January 19, 2015 at 9:09pm
I think Boots hit the nail on the head. I have a theory about these sorts of things: game that is easy to kill or catch with basic, non-specialized gear used to be seen as inferior on sporting (and probably class) grounds. 'It's easy to shoot a coot/catch a gou. Try shooting a pintail/catching a trophy bass.' Over time, we forget the initial reason - or more likely, repress it, deliberately forget it - and supplant it with a more reasonable one: 'Coots and gou don't taste good.'
I came to Louisiana from Texas and brought with me a lot of culinary prejudices: choupique (which we called grennel): hell no. Black drum: only if you're hurting/have an empty freezer. Coot: no way. Spoonies and ringnecks: give them to your unsuspecting neighbor who knows nothing about ducks. What's the common denominator among all the foregoing? It's not that they taste bad - though, to be fair, I'm still quick to skin my ringnecks instead of plucking them. In fact, lots of these are quite tasty, delicacies even, for some people. Rather, what they all share is a particularly sorry survival instinct, making them easy to get in the pot.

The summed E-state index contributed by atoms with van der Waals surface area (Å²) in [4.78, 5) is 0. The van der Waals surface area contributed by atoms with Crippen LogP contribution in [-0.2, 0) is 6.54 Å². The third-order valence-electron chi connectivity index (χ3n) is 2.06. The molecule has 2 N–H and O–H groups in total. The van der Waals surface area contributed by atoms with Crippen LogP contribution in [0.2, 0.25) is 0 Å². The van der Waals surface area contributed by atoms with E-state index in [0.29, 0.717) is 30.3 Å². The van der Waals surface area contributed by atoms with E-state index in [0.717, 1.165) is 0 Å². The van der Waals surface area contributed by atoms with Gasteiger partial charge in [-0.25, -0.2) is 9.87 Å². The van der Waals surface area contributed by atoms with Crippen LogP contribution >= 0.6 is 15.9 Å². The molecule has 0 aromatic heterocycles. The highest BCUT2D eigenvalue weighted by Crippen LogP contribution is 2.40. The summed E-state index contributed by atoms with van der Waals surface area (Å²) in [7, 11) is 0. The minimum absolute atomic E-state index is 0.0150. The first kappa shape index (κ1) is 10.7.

Class, I'll note as an afterthought, is also significant. In Texas, if you can get to it with a canepole, then it's disparaged my many 'sportsmen' as unworthy/untasty. That's one of the really cool things about Louisiana: its culinary traditions, many of them the consequence of entrenched poverty generations back, have climbed into the mainstream. The rich come from all over the world to eat cuisine that was forged out of poverty.